Second Sunday after Epiphany- Week of January 17, 2021
Begin your devotion time by praying this prayer: Loving God, you call us by name to share your love and light. Help us listen for your voice and learn about your love. Amen.
Reflect on the Way of Love together: This week’s practice in the Way of Love is LEARN. In this story, Samuel learns to listen for God’s voice. What do you think listening for God’s voice teaches us? How might you hear the voice of God in your life right now?
Adult and Small Child
Read: 1 Samuel 3:1-10
Reflect: Are you a good listener? Being a good listener takes practice. In this story, Samuel learns how to become a better listener when he hears God’s voice. At first, Samuel doesn’t know that God is the one who is calling his name! But, after talking to a trusted adult named Eli, Samuel learns that God is the one speaking to him. Samuel just had to pay attention so he could listen to what God said.
We also listen to and learn from the things God says to us, and this happens in many ways! We hear what God says by reading stories in the Bible, or listening to the trusted adults in our lives who teach us about God’s love. Sometimes, we might even hear God call our name in the quiet, just like Samuel! But, in order to be a good listener, we have to pay attention to the world around us.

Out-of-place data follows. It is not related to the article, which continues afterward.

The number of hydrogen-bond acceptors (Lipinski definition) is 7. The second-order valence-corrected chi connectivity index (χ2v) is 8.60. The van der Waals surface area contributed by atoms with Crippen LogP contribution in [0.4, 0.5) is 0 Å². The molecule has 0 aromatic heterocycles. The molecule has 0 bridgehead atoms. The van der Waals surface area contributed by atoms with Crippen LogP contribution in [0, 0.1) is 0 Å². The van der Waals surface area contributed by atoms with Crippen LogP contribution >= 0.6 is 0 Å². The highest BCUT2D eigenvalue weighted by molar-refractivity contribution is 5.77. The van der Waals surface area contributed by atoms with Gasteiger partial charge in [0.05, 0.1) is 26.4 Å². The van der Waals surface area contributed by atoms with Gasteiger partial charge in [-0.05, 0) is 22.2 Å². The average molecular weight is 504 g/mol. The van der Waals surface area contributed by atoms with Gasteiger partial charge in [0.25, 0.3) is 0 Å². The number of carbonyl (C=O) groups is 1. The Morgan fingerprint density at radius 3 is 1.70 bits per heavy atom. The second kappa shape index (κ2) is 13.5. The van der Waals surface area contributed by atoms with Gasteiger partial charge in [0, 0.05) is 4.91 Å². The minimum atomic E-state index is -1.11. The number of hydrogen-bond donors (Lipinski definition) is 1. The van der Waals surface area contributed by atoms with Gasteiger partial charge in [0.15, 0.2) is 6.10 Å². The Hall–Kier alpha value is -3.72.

Respond: Practice your
listening skills this week. If weather allows, take a walk outside and listen
to what is going on around you while you walk. If you are unable to walk outside,
practice listening to all of the sounds inside your home. See if you can be
silent for thirty seconds and hear quiet sounds, too! What did you learn about
your surroundings while listening? How do you think you heard God’s voice?
- Victoria Hoppes
Adult and Elementary
Read: 1 Samuel 3:1-10
Reflect: When you go to sleep at night, do you dream? What was the last dream you had? Was it wonderful, or a nightmare? Did it seem too good to be true? Or did it feel really real to you? Sometimes when people dream, they forget when they wake up. But every once in a while, they will remember. Surprisingly, the dream will come back to them. Perhaps they will remember everything that happened but often, it is just a little bit of memory. It can be kind of confusing, like trying to put a puzzle together but you don’t know what the puzzle is supposed to look like.